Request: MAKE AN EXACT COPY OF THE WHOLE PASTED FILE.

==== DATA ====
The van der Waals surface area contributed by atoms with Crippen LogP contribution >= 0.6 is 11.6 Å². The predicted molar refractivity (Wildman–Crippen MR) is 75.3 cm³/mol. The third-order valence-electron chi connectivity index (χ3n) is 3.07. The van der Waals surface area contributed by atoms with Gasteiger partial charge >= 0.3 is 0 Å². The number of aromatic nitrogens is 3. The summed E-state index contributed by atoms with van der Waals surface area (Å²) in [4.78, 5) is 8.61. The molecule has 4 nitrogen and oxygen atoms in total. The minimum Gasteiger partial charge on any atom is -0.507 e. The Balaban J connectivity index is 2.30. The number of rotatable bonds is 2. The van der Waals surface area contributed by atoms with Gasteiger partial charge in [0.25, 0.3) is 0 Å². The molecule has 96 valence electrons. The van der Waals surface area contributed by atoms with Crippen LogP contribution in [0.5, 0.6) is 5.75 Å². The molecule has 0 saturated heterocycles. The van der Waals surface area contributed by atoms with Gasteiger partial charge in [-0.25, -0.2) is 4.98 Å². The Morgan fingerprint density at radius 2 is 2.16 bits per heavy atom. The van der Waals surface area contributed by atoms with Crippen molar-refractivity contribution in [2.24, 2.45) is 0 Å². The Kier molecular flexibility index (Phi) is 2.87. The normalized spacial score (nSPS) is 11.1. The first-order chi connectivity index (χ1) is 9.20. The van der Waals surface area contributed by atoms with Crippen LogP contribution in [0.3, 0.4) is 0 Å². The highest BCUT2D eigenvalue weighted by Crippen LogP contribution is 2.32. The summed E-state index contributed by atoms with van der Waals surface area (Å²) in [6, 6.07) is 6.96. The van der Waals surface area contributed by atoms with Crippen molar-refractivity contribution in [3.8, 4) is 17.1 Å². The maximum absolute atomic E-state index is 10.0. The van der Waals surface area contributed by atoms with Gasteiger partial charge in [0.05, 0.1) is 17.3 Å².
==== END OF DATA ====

The van der Waals surface area contributed by atoms with Crippen LogP contribution >= 0.6 is 11.6 Å². The predicted molar refractivity (Wildman–Crippen MR) is 75.3 cm³/mol. The third-order valence-electron chi connectivity index (χ3n) is 3.07. The van der Waals surface area contributed by atoms with Gasteiger partial charge >= 0.3 is 0 Å². The number of aromatic nitrogens is 3. The summed E-state index contributed by atoms with van der Waals surface area (Å²) in [4.78, 5) is 8.61. The molecule has 4 nitrogen and oxygen atoms in total. The minimum Gasteiger partial charge on any atom is -0.507 e. The Balaban J connectivity index is 2.30. The number of rotatable bonds is 2. The van der Waals surface area contributed by atoms with Gasteiger partial charge in [0.25, 0.3) is 0 Å². The molecule has 96 valence electrons. The van der Waals surface area contributed by atoms with Crippen LogP contribution in [0.5, 0.6) is 5.75 Å². The molecule has 0 saturated heterocycles. The van der Waals surface area contributed by atoms with Gasteiger partial charge in [-0.25, -0.2) is 4.98 Å². The Morgan fingerprint density at radius 2 is 2.16 bits per heavy atom. The van der Waals surface area contributed by atoms with Crippen molar-refractivity contribution in [2.24, 2.45) is 0 Å². The Kier molecular flexibility index (Phi) is 2.87. The normalized spacial score (nSPS) is 11.1. The first-order chi connectivity index (χ1) is 9.20. The van der Waals surface area contributed by atoms with Crippen LogP contribution in [0.3, 0.4) is 0 Å². The highest BCUT2D eigenvalue weighted by Crippen LogP contribution is 2.32. The summed E-state index contributed by atoms with van der Waals surface area (Å²) in [6, 6.07) is 6.96. The van der Waals surface area contributed by atoms with Crippen molar-refractivity contribution in [3.8, 4) is 17.1 Å². The maximum absolute atomic E-state index is 10.0. The van der Waals surface area contributed by atoms with Gasteiger partial charge in [0.05, 0.1) is 17.3 Å².